Are you living with energy thieves? Intermittently used electronics like your TV, laptop computer, and washer/dryer swipe watts even in standby mode. That's pilfered energy that can account for up to one-fourth of your electric bill—and the cost to the environment is even greater.
"Production of electricity is the single largest cause of global warming," says Noah Horowitz, director and senior scientist for the Natural Resources Defense Council. Just to produce all that standby power in the U.S. takes about 26 power plants, and it's going to get worse. American households consume about 25 percent more electricity than they did 25 years ago, and we're expected to use an additional 25 percent over the next two decades.
Unplugging your unused electronic devices not only reduces pollution, it also makes a big dent in your utility payments. Follow Horowitz's suggestions to power down:
- Plug electronics into power strips instead of wall sockets. After hitting the "off" button on the devices, switch off the power strip to prevent standby consumption.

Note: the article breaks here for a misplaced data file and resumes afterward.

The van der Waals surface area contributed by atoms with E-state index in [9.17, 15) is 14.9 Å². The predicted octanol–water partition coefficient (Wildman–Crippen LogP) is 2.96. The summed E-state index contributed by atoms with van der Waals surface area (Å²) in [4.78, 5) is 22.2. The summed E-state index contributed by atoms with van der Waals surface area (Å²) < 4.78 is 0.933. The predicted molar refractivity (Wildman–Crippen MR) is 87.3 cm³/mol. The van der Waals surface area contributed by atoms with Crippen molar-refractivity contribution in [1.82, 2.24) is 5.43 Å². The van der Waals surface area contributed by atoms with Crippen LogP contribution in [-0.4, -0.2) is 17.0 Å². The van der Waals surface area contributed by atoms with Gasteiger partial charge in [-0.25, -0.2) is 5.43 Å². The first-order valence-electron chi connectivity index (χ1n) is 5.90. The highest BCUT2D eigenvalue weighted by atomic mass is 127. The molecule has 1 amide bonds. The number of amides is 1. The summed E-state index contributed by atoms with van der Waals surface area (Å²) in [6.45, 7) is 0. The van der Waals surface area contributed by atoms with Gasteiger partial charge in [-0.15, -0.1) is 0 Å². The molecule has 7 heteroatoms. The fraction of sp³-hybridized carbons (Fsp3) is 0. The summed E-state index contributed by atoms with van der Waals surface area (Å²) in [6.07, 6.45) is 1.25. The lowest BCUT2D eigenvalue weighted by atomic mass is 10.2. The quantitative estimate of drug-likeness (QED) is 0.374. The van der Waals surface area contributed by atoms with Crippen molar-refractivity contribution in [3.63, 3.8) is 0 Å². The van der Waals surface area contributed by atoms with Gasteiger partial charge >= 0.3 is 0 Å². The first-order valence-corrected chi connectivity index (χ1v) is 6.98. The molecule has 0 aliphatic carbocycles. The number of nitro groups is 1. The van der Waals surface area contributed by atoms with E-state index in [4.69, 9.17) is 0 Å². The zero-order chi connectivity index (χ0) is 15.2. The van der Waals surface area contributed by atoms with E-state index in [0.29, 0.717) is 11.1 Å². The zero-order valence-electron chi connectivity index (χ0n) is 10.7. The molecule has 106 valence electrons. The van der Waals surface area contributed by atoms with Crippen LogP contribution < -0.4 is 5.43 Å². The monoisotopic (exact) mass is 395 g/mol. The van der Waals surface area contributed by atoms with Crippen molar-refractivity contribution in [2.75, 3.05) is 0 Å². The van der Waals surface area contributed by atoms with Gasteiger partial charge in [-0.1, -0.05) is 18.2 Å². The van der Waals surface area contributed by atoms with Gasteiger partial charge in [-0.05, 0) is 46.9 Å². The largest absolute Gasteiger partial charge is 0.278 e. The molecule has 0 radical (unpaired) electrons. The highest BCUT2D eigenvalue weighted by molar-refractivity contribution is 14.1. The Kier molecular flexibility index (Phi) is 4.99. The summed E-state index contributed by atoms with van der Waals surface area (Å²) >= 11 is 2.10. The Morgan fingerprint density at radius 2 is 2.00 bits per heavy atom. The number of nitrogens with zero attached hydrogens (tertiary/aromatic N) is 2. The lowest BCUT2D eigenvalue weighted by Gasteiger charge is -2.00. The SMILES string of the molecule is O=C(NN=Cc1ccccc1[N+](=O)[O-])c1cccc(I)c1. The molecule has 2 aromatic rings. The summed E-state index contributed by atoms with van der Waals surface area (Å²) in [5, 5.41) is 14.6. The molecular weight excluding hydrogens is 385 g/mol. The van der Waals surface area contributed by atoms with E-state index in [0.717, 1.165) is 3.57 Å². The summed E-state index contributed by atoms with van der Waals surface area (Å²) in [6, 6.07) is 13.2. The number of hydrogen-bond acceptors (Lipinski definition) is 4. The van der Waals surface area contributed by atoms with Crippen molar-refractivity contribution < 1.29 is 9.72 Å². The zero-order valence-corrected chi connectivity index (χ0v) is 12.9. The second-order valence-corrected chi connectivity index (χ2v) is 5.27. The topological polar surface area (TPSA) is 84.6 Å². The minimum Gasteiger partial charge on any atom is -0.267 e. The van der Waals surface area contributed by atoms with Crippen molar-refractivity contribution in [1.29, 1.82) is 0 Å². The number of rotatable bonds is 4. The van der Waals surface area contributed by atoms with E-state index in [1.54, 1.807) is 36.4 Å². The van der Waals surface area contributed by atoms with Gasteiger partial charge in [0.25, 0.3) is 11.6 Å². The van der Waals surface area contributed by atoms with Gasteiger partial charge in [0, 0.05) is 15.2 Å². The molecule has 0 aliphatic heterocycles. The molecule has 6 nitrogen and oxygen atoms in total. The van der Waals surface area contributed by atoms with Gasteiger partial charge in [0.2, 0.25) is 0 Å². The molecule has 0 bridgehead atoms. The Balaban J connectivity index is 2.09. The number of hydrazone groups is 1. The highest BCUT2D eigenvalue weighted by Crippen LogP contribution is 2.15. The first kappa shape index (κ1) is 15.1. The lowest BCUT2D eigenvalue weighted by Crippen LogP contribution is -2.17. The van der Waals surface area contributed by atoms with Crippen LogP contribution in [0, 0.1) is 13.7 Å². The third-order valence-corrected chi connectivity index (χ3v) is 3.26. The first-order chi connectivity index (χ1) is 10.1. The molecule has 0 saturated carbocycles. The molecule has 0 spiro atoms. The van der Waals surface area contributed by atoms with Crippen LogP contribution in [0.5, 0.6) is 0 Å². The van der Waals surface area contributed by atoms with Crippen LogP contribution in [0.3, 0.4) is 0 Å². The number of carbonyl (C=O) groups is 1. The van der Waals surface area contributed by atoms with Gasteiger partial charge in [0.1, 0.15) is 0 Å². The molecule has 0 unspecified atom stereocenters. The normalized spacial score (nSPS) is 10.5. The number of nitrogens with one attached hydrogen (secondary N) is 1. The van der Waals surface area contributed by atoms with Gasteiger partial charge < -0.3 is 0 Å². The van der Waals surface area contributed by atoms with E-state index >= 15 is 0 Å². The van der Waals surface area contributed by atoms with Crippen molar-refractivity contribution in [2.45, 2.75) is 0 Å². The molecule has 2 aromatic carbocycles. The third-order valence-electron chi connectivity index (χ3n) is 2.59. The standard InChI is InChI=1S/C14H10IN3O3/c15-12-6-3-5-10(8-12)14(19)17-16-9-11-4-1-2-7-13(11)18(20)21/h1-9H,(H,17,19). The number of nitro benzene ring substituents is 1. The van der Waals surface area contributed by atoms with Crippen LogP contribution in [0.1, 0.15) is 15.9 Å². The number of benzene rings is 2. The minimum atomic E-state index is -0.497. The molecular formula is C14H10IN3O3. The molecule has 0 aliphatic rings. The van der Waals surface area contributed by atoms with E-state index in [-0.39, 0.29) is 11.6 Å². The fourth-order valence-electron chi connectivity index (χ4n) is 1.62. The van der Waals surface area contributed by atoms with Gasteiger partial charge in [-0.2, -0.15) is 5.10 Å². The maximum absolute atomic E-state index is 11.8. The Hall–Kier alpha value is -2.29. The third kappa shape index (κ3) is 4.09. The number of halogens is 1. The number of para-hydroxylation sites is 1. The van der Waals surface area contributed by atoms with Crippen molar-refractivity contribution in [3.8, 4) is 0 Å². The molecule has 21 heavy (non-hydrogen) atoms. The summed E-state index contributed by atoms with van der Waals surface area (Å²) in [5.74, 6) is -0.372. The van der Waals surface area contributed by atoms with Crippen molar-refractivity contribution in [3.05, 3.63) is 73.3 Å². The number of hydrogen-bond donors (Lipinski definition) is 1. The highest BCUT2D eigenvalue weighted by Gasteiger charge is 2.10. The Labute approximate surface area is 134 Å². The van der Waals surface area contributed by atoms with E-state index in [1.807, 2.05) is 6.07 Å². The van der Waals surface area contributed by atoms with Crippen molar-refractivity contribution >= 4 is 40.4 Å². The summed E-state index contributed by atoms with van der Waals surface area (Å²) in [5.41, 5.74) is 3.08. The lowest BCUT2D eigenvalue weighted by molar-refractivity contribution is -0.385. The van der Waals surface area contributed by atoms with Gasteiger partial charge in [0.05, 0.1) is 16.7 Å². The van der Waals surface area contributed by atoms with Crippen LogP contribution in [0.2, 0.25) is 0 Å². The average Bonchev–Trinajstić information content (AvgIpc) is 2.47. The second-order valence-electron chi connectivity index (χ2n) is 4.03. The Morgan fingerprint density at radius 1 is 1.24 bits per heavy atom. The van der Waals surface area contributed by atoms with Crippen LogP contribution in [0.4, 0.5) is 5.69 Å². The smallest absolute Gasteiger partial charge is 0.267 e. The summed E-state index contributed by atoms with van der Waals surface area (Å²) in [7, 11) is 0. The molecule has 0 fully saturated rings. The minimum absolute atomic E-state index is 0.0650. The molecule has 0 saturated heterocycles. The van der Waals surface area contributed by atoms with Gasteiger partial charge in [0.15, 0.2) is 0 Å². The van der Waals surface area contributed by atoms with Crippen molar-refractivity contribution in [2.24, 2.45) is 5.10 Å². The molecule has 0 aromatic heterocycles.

- Power up seldom-used appliances only when necessary. For example, providing nonstop electricity to a second refrigerator that you use just for special occasions can cost you up to $100 each year.
- Unplug the charger unit when you're not charging a cellphone, camera, or MP3 player; otherwise it will continue to draw electricity.
- Remember to unplug electronics or appliances that feel hot to the touch when not in use. The elevated temperature indicates the product is wasting energy as heat.
- Swap out inefficient products for those that use fewer watts. Visit oahu.lbl.gov and energystar.gov for information and product recommendations.